Great Expectations; David Copperfield (twice); A Tale of Two Cities; A Christmas Carol; The Lord of the Rings trilogy; The Hobbit; The Talisman; Fair Maid of Perth; Ivanhoe; The Heart of Midlothian; Alice in Wonderland; Through the Looking Glass; Pilgrim's Progress; Pilgrim's Progress:Christiana; The Holy War (also by Bunyan); Red Badge of Courage; The Old Man and the Sea; the first book of Les Miserables; Tom Sawyer; Huckleberry Finn; Silas Marner
Children's chapter books:
Call it Courage; Strawberry Girl; Roller Skates; Lyddie; Johnny Tremain; Heidi; Hans Brinker and the Silver Skates; all the Haffertee Hamster books; The Jungle Books; The Jungle Doctor books; Treasures of the Snow; I Needed a Neighbor; Three Go Searching; Twice Freed; The Tanglewood Secret; The Secret Garden; The Railway Children; Five Little Peppers and How they Grew; My Side of the Mountain; all the Narnia books; Ramona books by Beverly Cleary; The Swallows and Amazons series by Arthur Ransome; several books by Madeline L'engle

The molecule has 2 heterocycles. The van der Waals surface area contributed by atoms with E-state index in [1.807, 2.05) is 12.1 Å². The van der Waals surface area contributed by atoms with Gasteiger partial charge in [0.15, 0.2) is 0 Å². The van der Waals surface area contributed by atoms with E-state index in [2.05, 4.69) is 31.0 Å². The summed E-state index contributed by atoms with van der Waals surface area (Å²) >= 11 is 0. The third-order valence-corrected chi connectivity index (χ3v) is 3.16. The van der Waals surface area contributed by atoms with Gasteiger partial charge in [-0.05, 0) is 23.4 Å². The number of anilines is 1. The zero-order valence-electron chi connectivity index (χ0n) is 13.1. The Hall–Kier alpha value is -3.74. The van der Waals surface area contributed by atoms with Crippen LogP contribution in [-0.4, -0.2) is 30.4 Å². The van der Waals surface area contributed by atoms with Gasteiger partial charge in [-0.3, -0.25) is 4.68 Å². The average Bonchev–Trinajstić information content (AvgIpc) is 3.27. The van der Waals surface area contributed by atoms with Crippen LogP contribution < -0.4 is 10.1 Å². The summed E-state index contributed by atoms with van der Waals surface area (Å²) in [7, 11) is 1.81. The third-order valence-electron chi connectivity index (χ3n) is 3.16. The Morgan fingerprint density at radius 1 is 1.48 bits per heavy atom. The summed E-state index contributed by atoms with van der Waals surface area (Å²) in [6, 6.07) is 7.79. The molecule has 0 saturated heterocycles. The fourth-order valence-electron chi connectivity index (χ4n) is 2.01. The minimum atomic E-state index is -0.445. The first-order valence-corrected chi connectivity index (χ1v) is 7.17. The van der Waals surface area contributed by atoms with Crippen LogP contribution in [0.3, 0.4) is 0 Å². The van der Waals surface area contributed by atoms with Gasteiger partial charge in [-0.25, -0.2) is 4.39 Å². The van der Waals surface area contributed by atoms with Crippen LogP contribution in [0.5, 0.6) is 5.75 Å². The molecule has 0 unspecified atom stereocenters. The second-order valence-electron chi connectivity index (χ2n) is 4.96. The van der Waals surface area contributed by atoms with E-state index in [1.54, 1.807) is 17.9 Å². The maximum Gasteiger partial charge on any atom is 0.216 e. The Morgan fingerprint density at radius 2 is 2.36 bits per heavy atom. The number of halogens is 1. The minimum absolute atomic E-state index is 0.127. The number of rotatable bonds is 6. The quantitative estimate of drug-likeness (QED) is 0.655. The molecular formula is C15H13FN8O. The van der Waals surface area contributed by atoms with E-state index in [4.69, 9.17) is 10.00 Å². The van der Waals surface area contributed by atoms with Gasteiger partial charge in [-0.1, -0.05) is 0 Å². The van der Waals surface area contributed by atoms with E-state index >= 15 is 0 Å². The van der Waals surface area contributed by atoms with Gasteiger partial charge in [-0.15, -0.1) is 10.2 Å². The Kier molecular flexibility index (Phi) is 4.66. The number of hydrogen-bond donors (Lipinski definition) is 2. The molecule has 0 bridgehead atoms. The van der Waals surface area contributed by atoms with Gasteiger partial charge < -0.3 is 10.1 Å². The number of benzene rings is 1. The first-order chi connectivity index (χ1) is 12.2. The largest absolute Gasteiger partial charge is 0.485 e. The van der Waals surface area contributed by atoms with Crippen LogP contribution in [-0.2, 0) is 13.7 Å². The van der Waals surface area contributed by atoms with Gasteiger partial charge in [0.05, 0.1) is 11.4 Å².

Missionary biographies and autobiographies:
Bruchko; The Good Seed; And the Word Came with Power; The Autobiography of John Paton; Mountain Rain; The Little Woman; Green Leaf in Drought Time; Mrs. Howard Taylor's biography of the Stams in China; Shadow of the Almighty; William Carey; Adoniram Judson
Never Give In (Winston Churchill); Carry a Big Stick (Theodore Roosevelt); biographies of Robert E. Lee and Stonewall Jackson; The Autobiography of Benjamin Franklin; selections from the John Marshall biography by Smith; Aim High, Dave Johnson's Story; Ed Viesture's No Shortcuts to the Top
Doctrine, devotion, and the like:
Redemption Accomplished and Applied; Don't Waste Your Life; A Godward Life Book 2; The Moral Compass; The Book of Virtures
Ring of Bright Water; Eats, Shoots, and Leaves; Haroun and the Sea of Stories; The Royal Road to Romance:Travel stories by Richard Haliburton; Longitude; short stories by various authors including Poe, Flannery O' Connor, O'Henry and others
The current breakfast chapter book is Things Fall Apart by Chinua Achebe, perhaps the most well known Nigerian novelist. Never heard of him. Now you have! And after that?? Well, suffice it to say that the list will grow on...